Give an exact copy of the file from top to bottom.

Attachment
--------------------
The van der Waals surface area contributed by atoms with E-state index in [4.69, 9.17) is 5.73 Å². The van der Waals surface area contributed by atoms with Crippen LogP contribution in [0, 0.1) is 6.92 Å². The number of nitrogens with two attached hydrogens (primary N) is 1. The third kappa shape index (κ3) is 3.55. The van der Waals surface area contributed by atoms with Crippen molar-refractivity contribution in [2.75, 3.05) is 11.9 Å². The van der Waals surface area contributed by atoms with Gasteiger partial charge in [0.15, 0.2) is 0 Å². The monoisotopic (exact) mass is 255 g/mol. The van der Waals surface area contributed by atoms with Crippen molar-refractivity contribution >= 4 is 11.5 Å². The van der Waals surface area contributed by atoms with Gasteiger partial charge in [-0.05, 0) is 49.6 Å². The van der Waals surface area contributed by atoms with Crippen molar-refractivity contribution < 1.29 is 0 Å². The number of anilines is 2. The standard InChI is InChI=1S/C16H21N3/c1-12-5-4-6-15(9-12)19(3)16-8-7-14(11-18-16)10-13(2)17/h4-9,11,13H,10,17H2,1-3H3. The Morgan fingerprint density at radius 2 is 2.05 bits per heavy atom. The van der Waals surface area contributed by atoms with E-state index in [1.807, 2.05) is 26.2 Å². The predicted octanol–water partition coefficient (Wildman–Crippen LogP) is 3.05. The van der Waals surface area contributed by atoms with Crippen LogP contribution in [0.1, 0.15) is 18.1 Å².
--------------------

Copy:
The van der Waals surface area contributed by atoms with E-state index in [4.69, 9.17) is 5.73 Å². The van der Waals surface area contributed by atoms with Crippen LogP contribution in [0, 0.1) is 6.92 Å². The number of nitrogens with two attached hydrogens (primary N) is 1. The third kappa shape index (κ3) is 3.55. The van der Waals surface area contributed by atoms with Crippen molar-refractivity contribution in [2.75, 3.05) is 11.9 Å². The van der Waals surface area contributed by atoms with Gasteiger partial charge in [0.15, 0.2) is 0 Å². The monoisotopic (exact) mass is 255 g/mol. The van der Waals surface area contributed by atoms with Crippen molar-refractivity contribution >= 4 is 11.5 Å². The van der Waals surface area contributed by atoms with Gasteiger partial charge in [-0.05, 0) is 49.6 Å². The van der Waals surface area contributed by atoms with Crippen molar-refractivity contribution < 1.29 is 0 Å². The number of anilines is 2. The standard InChI is InChI=1S/C16H21N3/c1-12-5-4-6-15(9-12)19(3)16-8-7-14(11-18-16)10-13(2)17/h4-9,11,13H,10,17H2,1-3H3. The Morgan fingerprint density at radius 2 is 2.05 bits per heavy atom. The van der Waals surface area contributed by atoms with E-state index in [1.807, 2.05) is 26.2 Å². The predicted octanol–water partition coefficient (Wildman–Crippen LogP) is 3.05. The van der Waals surface area contributed by atoms with Crippen LogP contribution in [0.1, 0.15) is 18.1 Å².